|This is a legacy article.
The contents are of a legacy creature, that doesn't spawn naturally.
The Endworm is a titanic, worm-like creature, named after its ability to "end" the lives of anybody who comes across it. It is the largest and most destructive creature in Europa's ocean.
Endworms are rust-colored bristle-worms that are about the size of the average submarine. They are primarily brown in color with a select few limbs being copper.
The Endworms' bodies are covered in limbs that allow them to propel themselves through water. The head of an Endworm is pale and round, its only traits being 5 pairs of tusks-like teeth and an impressive pair of articulated mandibles, the main weapon of the creature. While these tools are tremendously destructive, they are too clumsy to reliably crush something as comparatively small as a human: the Endworms only target large prey, such as the submarine.
Endworms will primarily ignore any humans they come across and will only directly assault submarines. Their mandibles can make short work of a ship's hull, but are remarkably weak against humans, inflicting surprisingly low damages to crew members despite their size. They can stun people for 5 seconds, which can have drastic consequences during an attack. Endworms cannot be inflicted with bleeding, adding to their incredible resilience.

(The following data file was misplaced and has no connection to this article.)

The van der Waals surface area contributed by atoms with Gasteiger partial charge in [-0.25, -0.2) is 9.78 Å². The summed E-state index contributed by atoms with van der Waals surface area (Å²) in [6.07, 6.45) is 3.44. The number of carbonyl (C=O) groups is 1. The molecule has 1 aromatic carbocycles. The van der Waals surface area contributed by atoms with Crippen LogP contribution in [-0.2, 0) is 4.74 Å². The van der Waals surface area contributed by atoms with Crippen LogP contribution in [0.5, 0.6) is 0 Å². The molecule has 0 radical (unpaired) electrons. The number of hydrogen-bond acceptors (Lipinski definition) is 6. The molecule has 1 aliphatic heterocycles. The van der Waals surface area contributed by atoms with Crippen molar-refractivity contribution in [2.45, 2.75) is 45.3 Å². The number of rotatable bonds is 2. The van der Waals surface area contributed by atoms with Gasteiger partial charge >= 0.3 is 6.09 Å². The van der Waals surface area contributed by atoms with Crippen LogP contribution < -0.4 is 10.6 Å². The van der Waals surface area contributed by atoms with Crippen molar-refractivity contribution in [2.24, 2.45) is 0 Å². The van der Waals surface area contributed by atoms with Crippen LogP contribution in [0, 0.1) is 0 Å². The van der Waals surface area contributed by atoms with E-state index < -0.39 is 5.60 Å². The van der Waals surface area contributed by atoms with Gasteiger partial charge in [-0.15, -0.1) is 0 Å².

As the Endworm is the most dangerous creature in Barotrauma, players are advised to kill it at all costs. A Railgun loaded with several nuclear shells is the most effective way of dealing with it. Maintaining distance from the Endworm is essential to killing it, as it can very quickly incapacitate the submarine. Fleeing it is also a viable option as it cannot match the ship's speed.
Since an Endworm will never target a player, the only way to be directly damaged by it is to collide with the mandibles. Because of this, simply fleeing the submarine in the worst-case scenario is also a viable option, however it is imperative that the crew does not attempt this in the abyss.
Endworms emit deep, rumbling sounds by unknown means, their low-pitch reflecting the size of what they originate from.
Endworms are solitary creatures, and never travel in groups.
- The Endworm bears a strong resemblance to the Nereididae family of marine worms, in particular the orange-brown Alitta succinea.
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